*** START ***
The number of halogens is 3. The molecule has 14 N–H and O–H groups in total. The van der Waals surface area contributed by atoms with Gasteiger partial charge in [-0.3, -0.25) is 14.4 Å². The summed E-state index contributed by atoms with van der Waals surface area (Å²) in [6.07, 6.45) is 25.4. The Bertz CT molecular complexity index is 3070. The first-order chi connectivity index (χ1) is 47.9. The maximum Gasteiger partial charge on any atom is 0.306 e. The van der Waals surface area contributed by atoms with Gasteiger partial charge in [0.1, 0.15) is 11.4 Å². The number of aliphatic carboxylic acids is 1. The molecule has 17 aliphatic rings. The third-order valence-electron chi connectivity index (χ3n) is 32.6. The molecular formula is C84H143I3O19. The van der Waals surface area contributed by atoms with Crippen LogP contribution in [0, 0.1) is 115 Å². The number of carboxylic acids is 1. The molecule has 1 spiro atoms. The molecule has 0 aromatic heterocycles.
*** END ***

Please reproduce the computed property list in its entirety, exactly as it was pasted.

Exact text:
The number of halogens is 3. The molecule has 14 N–H and O–H groups in total. The van der Waals surface area contributed by atoms with Gasteiger partial charge in [-0.3, -0.25) is 14.4 Å². The summed E-state index contributed by atoms with van der Waals surface area (Å²) in [6.07, 6.45) is 25.4. The Bertz CT molecular complexity index is 3070. The first-order chi connectivity index (χ1) is 47.9. The maximum Gasteiger partial charge on any atom is 0.306 e. The van der Waals surface area contributed by atoms with Gasteiger partial charge in [0.1, 0.15) is 11.4 Å². The number of aliphatic carboxylic acids is 1. The molecule has 17 aliphatic rings. The third-order valence-electron chi connectivity index (χ3n) is 32.6. The molecular formula is C84H143I3O19. The van der Waals surface area contributed by atoms with Crippen LogP contribution in [0, 0.1) is 115 Å². The number of carboxylic acids is 1. The molecule has 1 spiro atoms. The molecule has 0 aromatic heterocycles.